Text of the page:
• Alfred Siew says:

      Fair points, Seth, even if we disagree. The market will declare its winners in time and competition is good for consumers. 🙂

      • Stephen says:

        Hi Seth and Alfred,

        A few other points I’d like to add. I am an iPhone 3GS and new iPad (ie. iPad 3) user, but also had the task of setting up a Galaxy S2 for a relative.

        (1) As an A/V company and one which makes great TV’s and nice looking home theatre systems, why doesn’t the S2’s stock music playing app (or WinAmp for that matter) include album cover art? Why do I have to go and download an app just to extract cover art that has already been added to my MP3’s? Also, why if I create a playlist of AAC files, does it not play in the sort order that I’ve set up (MP3 files have no such problems). Why restrict my choice of audio formats?

        iTunes / iPhones has no problem with these.

        (2) I understand that Samsung’s own DA-650 docking sound system doesn’t work as well with Android devices (even its own Galaxy S2) as it does with iPhones, and both through the docking interface. This was according to a Harvey Norman sales man who advised me against it.

        Perhaps it was because the salesperson’s customers had not installed the Samsung Wireless Audio with Dock App. But still, it is quite surprising that a Samsung docking speaker works better with Apple out of the box than with its own Galaxy.

        (3) Docking connectors — Here I have to say that Apple’s 30-pin connector gave a more assuring feel when plugging your iPhone/iPod into a sound system and feeling that it won’t fall over. (The same is seldom said of the much bigger and heavier iPad.)

        I’m not sure that a micro-USB dock, or a Lightning dock for that matter, gives the same assurance.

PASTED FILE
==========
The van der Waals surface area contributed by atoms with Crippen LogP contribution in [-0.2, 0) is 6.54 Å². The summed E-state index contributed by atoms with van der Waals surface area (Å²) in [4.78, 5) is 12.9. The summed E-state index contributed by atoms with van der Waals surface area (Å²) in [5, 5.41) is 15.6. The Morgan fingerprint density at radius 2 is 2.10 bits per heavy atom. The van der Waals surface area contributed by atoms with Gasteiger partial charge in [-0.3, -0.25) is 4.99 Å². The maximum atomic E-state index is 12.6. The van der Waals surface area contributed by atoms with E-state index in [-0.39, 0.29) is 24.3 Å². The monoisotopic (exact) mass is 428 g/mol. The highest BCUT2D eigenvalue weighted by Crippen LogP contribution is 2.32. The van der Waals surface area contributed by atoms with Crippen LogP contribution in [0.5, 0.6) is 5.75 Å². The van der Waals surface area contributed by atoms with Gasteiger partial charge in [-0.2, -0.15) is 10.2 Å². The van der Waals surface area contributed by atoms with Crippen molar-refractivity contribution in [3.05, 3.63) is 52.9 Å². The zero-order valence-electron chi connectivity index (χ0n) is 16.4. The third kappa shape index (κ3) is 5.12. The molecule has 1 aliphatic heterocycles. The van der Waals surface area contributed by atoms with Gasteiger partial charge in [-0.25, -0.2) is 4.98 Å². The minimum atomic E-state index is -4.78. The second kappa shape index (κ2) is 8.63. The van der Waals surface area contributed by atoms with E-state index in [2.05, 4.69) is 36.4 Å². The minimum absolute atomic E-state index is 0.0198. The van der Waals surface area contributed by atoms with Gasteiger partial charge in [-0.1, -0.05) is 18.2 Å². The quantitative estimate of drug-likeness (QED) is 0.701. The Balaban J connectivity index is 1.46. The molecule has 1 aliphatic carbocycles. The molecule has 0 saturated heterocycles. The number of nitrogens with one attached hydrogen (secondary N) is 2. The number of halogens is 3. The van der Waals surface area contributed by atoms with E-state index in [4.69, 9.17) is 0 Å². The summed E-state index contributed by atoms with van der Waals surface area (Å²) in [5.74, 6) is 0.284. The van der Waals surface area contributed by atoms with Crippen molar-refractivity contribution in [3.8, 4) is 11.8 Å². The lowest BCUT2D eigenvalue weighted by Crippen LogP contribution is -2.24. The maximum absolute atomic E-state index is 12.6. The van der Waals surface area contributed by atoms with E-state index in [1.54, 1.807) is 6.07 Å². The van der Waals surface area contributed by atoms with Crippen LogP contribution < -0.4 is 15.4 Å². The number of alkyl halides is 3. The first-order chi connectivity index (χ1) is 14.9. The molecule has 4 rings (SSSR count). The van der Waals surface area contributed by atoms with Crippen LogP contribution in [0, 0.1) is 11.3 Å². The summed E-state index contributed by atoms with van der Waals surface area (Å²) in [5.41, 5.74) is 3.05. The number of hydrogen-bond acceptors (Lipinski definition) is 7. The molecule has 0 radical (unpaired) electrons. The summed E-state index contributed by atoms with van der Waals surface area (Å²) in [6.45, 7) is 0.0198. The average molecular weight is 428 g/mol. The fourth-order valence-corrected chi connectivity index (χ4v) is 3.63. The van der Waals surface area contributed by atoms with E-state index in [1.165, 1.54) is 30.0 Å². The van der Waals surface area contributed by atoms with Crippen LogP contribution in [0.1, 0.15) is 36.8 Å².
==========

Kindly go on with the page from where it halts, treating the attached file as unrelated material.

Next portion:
By the way, Apple also has a micro USB-to-Lightning adapter to comply with EU regulations. It costs a bomb though at GBP 15, esp. since it probably doesn’t include a DAC like the 30-pin-to-Lightning adapter.

        (4) Handling of PDF files by web browser — why can’t I get the built-in web browser to simply open a PDF file in a new tab, and not have to go to the Downloads folder and open it up in Polaris Office?

        iOS on the other hand seems to be much more elegant in this matter, opening a PDF file in a new tab, much like how Chrome works in Windows. (iOS Safari’s passing of PDF files to iBooks using the “open in” feature is another matter … it is quite miserable here, often failing to pass the file despite several attempts.)

        (5) Android allows me to have an unrestricted file explorer. iOS requires me to work with “standalone silos” of information. So a file browser app (eg. FileApp Pro, Goodreader) ends up managing its little cache of data. This is also the same method we would use if we make use of DropBox or Sugarsync, as each service will have access to a selected set of files.

        This can be good or bad. Good in that we limit our attention and focus to just a select group of files and folders at a time. Bad in that we cannot have a universal search / file indexing function which is the core of Google’s search technology.

        (6) Upgrading the system. On iOS, you can easily upgrade your device software once the new version of iOS has been released (assuming the server is available). If you jailbreak your iDevice, then you got to wait until someone makes a compatible version. But the default is immediate upgrade.

        On Android, unless I have a Nexus, I have to wait for Samsung or LG or Sony to customise the new release of stock Android for my phone. So it seems that if I buy an Android phone from anyone but Google, I’ve bought myself a “jailbroken” version of Android, which comes with all the inherent delays and issues with a jailbroken iOS?


      • Alvin Chang says:

        Exactly, Alfred. And the queues have already started for the “laggard” phone.